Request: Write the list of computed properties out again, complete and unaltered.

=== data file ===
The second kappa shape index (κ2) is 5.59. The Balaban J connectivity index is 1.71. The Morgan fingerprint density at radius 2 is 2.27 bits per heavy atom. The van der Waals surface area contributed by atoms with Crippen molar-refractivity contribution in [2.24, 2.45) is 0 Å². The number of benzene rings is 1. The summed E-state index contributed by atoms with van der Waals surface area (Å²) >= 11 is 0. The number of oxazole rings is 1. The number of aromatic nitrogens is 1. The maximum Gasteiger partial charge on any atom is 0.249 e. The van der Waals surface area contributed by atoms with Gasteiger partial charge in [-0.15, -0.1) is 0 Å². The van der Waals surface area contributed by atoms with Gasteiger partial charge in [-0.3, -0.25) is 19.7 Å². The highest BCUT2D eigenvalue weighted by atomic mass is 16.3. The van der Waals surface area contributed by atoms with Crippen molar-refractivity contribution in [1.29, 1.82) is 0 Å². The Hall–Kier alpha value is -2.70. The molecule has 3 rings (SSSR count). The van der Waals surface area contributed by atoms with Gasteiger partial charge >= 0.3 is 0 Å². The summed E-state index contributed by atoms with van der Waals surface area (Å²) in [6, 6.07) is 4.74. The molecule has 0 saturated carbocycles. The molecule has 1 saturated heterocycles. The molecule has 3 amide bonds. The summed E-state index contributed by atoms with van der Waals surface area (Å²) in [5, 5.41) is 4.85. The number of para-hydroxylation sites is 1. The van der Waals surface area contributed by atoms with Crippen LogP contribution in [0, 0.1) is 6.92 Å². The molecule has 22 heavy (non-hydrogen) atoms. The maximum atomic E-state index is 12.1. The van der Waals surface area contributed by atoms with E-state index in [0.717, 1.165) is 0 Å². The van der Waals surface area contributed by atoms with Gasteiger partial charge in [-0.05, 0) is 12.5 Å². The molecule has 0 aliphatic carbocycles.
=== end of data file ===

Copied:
The second kappa shape index (κ2) is 5.59. The Balaban J connectivity index is 1.71. The Morgan fingerprint density at radius 2 is 2.27 bits per heavy atom. The van der Waals surface area contributed by atoms with Crippen molar-refractivity contribution in [2.24, 2.45) is 0 Å². The number of benzene rings is 1. The summed E-state index contributed by atoms with van der Waals surface area (Å²) >= 11 is 0. The number of oxazole rings is 1. The number of aromatic nitrogens is 1. The maximum Gasteiger partial charge on any atom is 0.249 e. The van der Waals surface area contributed by atoms with Gasteiger partial charge in [-0.15, -0.1) is 0 Å². The van der Waals surface area contributed by atoms with Gasteiger partial charge in [-0.3, -0.25) is 19.7 Å². The highest BCUT2D eigenvalue weighted by atomic mass is 16.3. The van der Waals surface area contributed by atoms with Crippen molar-refractivity contribution in [1.29, 1.82) is 0 Å². The Hall–Kier alpha value is -2.70. The molecule has 3 rings (SSSR count). The van der Waals surface area contributed by atoms with Gasteiger partial charge >= 0.3 is 0 Å². The summed E-state index contributed by atoms with van der Waals surface area (Å²) in [6, 6.07) is 4.74. The molecule has 0 saturated carbocycles. The molecule has 1 saturated heterocycles. The molecule has 3 amide bonds. The summed E-state index contributed by atoms with van der Waals surface area (Å²) in [5, 5.41) is 4.85. The number of para-hydroxylation sites is 1. The van der Waals surface area contributed by atoms with Crippen LogP contribution in [0, 0.1) is 6.92 Å². The molecule has 22 heavy (non-hydrogen) atoms. The maximum atomic E-state index is 12.1. The van der Waals surface area contributed by atoms with E-state index in [0.717, 1.165) is 0 Å². The van der Waals surface area contributed by atoms with Gasteiger partial charge in [-0.05, 0) is 12.5 Å². The molecule has 0 aliphatic carbocycles.